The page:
The son and daughter were understandably distraught. They’d had no idea when they brought her to the clinic that morning that by nightfall, she would be actively dying. I wanted to tell them that I was surprised as they were, but instead I stood at the woman’s bedside silently while the son and daughter deliberated about what they should do.

Atsu explained that we were glad to admit the patient and continue giving her IV medications to keep her comfortable until she passed away—which would cost five thousand CFAs per day.

Or if the family didn’t want, or couldn’t afford, that option, they could take her home.

After discussing it for a few minutes, they said they wanted to take the woman home.

My heart sank.

Because here she was, lying in a bed in between clean, crisp white sheets with promethazine to keep her from vomiting and morphine to ease her pain. And I felt like maybe that was the only thing I had accomplished for her all day—to make her comfortable.

Our pharmacy didn’t have any oral narcotic pain medication, so if her children took her home, we couldn’t prescribe medicine strong enough to treat her pain. We could send her home with promethazine pills for nausea, but if she started vomiting again, she wouldn’t be able to keep the medicine down.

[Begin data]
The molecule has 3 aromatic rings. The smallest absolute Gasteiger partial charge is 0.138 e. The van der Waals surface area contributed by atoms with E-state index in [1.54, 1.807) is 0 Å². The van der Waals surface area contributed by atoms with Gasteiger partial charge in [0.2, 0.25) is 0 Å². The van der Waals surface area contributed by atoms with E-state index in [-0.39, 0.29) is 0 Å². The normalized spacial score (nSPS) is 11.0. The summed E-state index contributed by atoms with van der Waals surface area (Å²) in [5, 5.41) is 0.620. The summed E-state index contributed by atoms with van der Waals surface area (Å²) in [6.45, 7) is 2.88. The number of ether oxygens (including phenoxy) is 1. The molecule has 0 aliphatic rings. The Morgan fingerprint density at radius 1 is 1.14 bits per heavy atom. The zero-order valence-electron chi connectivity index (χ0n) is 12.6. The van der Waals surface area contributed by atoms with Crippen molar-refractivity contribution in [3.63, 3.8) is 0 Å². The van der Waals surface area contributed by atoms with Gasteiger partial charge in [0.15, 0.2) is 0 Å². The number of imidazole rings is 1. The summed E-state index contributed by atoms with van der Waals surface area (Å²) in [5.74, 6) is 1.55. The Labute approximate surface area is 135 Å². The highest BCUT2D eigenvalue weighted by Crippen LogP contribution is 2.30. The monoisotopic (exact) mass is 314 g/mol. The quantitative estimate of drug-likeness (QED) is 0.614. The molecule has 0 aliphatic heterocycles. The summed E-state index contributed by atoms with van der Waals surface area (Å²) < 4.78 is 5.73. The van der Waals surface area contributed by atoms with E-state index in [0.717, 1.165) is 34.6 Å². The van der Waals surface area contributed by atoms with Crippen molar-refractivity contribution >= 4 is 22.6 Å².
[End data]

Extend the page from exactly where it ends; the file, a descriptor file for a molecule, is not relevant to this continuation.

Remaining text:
I was also afraid that maybe her children thought we were killing her. Maybe they believed their mom came in not-too-sick and somehow, while she was at our hospital, we had caused her to start dying.

Atsu talked with the son and daughter in their language, and then translated their words to Lakshmi and me. He said that her children were not mad at us; they were very appreciative of our care. They wanted to take her home so their friends and family could say good-bye to the woman while she was still alive, while she could still hear their words of love and praise.

They also wanted to take her home because they had spent almost all their money on one day of care, and the three-hour taxi ride would be cheaper if she was still alive.

When she saw the puzzled look on my face, Lakshmi explained that taxis in Togo are legally allowed to transport dead bodies, but they charge up to ten times more because afterward, they have to take their taxi to a marabout and an imam to have the evil spirits of death removed.

The chaplains offered to help the woman’s children find transportation. As the four of them were leaving, the daughter motioned for me to stay behind with her mom.

The woman's oxygen was dropping. Flies crawled over her face and between her lips. I swatted them away.

I pulled up a chair next to the woman’s bed and sat down. She got restless and threw the sheet off, her right hand thrashing around. I gave her my right hand, and as soon as she grabbed onto it, she settled down.

I placed my left hand on the woman’s clammy forehead and silently prayed for her. I prayed for the woman to experience joy and life and light on the other side of eternity. And as I prayed, I felt an overwhelming spiritual peace and light in the room—like a hole was opening up in the veil that separated heaven and earth, and Divine Love was pouring through.